Panama Rising

by Heather Carney Panama Nov 2014

The southernmost country in Central America is having a breakthrough moment as the Panama Canal turns 100 and tourism begins to climb.

Panama Rising

Some are calling it the new Costa Rica.

I’ve never been to Costa Rica, but from what I’ve seen and heard, Panama definitely rivals it – in beauty, history and adventure.

Visitors and residents can sense that the country is on the cusp of something great. And after four days of exploring Panama, so could I.

The country celebrated the 100-year anniversary of the famed Panama Canal in August and is in the middle of a massive project to expand the locks to accommodate heavier, larger ships.

The canal put Panama on the map, but this expansion brings the country to the forefront of the world once again. The goal is to double the waterway’s capacity to satisfy the world’s growing demand for maritime trade.

I watched the cargo ships navigate through Gatun Lake and the narrow Miraflores Locks before spilling out into the Pacific Ocean. The ships may move slowly – it takes eight to 10 hours to travel through the canal – but the feat is truly awe-inspiring. It’s hard to imagine that the first ship made that journey in 1914.

Today, the waterway never sleeps, operating 24/7 so that nearly 40 ships can move from one ocean to another every single day.

The canal steals much of the country’s limelight, but Panama has so much more to offer.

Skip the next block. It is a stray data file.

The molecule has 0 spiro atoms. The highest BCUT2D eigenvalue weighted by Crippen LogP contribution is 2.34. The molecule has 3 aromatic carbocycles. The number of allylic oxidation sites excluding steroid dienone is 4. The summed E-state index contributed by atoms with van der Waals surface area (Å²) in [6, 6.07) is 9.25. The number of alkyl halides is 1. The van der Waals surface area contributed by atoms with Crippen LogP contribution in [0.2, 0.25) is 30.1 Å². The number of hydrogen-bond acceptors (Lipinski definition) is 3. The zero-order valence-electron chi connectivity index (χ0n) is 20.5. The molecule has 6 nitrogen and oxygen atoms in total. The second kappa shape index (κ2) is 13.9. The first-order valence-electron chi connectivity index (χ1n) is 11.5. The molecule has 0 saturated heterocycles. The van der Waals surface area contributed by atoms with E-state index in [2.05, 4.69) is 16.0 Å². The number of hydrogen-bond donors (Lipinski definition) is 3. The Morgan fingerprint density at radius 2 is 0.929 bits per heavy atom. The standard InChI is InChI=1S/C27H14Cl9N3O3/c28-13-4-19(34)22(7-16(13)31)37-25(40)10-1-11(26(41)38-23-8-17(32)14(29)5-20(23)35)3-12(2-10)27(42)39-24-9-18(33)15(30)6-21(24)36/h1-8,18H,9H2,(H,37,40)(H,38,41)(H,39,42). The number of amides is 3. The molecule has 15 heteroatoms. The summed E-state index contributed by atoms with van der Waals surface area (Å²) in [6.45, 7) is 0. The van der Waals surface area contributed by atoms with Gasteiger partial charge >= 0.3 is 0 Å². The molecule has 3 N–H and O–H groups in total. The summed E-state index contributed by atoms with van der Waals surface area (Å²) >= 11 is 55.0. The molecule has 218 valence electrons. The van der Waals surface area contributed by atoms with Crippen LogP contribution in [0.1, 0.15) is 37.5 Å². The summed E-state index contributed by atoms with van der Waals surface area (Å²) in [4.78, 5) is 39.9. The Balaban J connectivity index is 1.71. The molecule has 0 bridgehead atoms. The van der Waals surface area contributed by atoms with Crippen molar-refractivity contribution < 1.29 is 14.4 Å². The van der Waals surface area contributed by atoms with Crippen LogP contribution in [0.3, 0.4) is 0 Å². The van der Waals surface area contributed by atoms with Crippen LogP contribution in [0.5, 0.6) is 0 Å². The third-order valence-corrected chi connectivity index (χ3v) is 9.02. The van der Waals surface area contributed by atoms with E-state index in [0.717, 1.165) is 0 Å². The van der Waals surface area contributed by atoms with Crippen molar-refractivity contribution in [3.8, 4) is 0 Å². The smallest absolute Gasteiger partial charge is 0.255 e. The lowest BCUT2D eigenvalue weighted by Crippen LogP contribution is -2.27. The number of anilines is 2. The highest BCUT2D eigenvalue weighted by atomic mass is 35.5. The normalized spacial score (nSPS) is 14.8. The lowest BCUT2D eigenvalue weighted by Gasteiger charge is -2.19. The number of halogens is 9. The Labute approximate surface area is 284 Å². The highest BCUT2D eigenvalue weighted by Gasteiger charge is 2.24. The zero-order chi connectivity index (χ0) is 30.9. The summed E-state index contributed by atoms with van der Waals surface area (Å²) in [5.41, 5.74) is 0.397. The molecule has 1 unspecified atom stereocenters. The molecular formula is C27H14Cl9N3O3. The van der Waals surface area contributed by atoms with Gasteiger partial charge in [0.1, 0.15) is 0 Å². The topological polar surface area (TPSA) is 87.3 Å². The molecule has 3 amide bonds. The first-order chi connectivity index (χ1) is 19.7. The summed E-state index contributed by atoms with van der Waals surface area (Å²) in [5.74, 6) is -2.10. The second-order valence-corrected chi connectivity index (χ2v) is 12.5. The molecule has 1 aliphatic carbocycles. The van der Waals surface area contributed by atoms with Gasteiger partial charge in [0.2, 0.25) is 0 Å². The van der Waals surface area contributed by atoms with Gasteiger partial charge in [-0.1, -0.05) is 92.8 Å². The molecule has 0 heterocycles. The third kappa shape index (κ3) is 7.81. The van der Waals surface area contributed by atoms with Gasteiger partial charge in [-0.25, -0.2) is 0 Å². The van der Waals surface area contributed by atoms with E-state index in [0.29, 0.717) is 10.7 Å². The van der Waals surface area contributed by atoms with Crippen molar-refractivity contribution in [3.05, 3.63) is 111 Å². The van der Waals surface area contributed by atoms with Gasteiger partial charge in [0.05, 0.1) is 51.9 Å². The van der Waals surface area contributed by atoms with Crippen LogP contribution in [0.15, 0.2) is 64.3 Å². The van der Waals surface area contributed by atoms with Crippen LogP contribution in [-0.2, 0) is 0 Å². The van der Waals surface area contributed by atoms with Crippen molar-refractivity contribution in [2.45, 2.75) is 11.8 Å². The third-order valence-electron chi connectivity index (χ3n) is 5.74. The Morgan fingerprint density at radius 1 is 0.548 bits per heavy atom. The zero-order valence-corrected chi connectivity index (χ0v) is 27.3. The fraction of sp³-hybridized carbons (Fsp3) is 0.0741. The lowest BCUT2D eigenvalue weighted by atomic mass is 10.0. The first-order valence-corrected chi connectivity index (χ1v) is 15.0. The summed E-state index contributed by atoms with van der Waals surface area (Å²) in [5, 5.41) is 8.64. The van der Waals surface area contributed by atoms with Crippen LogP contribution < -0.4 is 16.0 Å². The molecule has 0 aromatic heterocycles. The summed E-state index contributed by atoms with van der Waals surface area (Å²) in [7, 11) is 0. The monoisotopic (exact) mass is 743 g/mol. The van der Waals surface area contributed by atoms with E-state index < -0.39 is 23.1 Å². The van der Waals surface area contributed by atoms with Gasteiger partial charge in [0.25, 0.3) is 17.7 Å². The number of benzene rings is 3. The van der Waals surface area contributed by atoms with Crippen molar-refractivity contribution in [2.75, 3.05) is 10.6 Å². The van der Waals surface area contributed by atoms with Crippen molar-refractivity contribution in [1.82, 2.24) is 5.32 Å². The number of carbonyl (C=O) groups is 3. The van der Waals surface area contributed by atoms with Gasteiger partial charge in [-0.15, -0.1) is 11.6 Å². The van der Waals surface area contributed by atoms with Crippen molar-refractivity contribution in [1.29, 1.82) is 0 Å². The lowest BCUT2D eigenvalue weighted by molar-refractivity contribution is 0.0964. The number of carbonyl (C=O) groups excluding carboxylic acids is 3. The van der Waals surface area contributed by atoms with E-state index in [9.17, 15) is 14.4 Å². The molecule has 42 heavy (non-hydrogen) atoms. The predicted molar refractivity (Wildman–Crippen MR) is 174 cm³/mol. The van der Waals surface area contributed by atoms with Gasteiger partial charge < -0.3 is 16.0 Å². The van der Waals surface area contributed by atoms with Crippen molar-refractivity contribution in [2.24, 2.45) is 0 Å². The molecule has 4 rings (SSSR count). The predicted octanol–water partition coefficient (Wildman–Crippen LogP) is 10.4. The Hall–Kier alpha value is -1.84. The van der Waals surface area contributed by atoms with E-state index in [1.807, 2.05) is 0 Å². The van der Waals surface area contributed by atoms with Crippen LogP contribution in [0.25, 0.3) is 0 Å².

Tourism is new to the country – our guide mentioned that it’s just picked up within the last five years. But big, luxury hotels like the Westin Playa Bonita Panama (where I stayed) and the InterContinental are drawing a new and upscale crowd to the republic.

The Westin is situated on the south side of the country, just 10 minutes from the downtown center, with views of the Gulf of Panama, which empties out into the Pacific Ocean.

What’s startling about Panama is the dramatic tides that come and go multiple times a day, transforming the coast.

Luckily, we were warned more than once that the view outside our window would look drastically different later in the day. In just a few hours, the beach changed into an unrecognizable sandy, rocky, water-less coast.

Fortunately for us, high tide returned as quickly as it disappeared.

The hotel boasts four pools, six restaurants, multiple bars (including a swim-up bar in the pool), and a full-scale Sensory Spa by Clarins – the perfect retreat after a busy day of exploring. The hotel also arranges excursions through Gamboa Tours.

On a boat ride through the Gamboa Rainforest Reserve we saw capuchin and tamarin monkeys leap through the trees. The tamarins licked mango slices straight from the palm of my hand. But, the tour guide kept our boat a safe distance from the white-faced capuchin monkeys – they’re known to be aggressive.

We also traveled more than an hour outside of the city to the Embera Indian Village – one of Panama’s five indigenous communities. There, we took a dug-out canoe up the Chagres River to the village where we tasted fresh fish, plantains and papaya while exploring the local traditions of the community.

On our last night we visited Casco Viejo, also known as the historic district – one of my favorite parts of the trip. This neighborhood, with cobblestone streets and old cathedrals, lights up at night with bars, restaurants and concerts in the square.

We stopped at Tantalo, a trendy, rooftop bar that overlooks the city’s colorful skyline, and ended our journey at Mojitos sin Mojitos, a bohemian-style rum and beer bar.

After a long day of adventures, both were great spots for a cold, Balboa beer.

Where to stay: Westin Playa Bonita

Where to relax: Book a spa treatment at the Westin’s Sensory Spa by Clarins

Where to eat: Tierra y Fuego, the hotel’s upscale, Latin steakhouse